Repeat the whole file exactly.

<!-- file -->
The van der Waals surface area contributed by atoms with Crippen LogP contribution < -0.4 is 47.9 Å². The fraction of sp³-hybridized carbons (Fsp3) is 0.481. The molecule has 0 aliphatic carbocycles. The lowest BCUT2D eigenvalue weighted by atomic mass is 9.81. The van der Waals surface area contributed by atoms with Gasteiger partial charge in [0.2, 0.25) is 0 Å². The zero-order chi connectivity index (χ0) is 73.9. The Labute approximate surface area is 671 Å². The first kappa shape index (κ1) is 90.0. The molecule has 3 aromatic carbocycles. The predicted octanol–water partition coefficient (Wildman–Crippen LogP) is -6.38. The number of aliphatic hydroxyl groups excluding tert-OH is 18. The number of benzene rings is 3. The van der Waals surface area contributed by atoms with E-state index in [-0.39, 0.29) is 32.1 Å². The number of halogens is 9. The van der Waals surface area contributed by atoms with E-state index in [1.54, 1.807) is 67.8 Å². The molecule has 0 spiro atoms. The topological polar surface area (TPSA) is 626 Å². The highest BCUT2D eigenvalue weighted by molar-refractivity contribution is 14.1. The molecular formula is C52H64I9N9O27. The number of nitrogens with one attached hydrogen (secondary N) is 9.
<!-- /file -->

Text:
The van der Waals surface area contributed by atoms with Crippen LogP contribution < -0.4 is 47.9 Å². The fraction of sp³-hybridized carbons (Fsp3) is 0.481. The molecule has 0 aliphatic carbocycles. The lowest BCUT2D eigenvalue weighted by atomic mass is 9.81. The van der Waals surface area contributed by atoms with Gasteiger partial charge in [0.2, 0.25) is 0 Å². The zero-order chi connectivity index (χ0) is 73.9. The Labute approximate surface area is 671 Å². The first kappa shape index (κ1) is 90.0. The molecule has 3 aromatic carbocycles. The predicted octanol–water partition coefficient (Wildman–Crippen LogP) is -6.38. The number of aliphatic hydroxyl groups excluding tert-OH is 18. The number of benzene rings is 3. The van der Waals surface area contributed by atoms with E-state index in [-0.39, 0.29) is 32.1 Å². The number of halogens is 9. The van der Waals surface area contributed by atoms with E-state index in [1.54, 1.807) is 67.8 Å². The molecule has 0 spiro atoms. The topological polar surface area (TPSA) is 626 Å². The highest BCUT2D eigenvalue weighted by molar-refractivity contribution is 14.1. The molecular formula is C52H64I9N9O27. The number of nitrogens with one attached hydrogen (secondary N) is 9.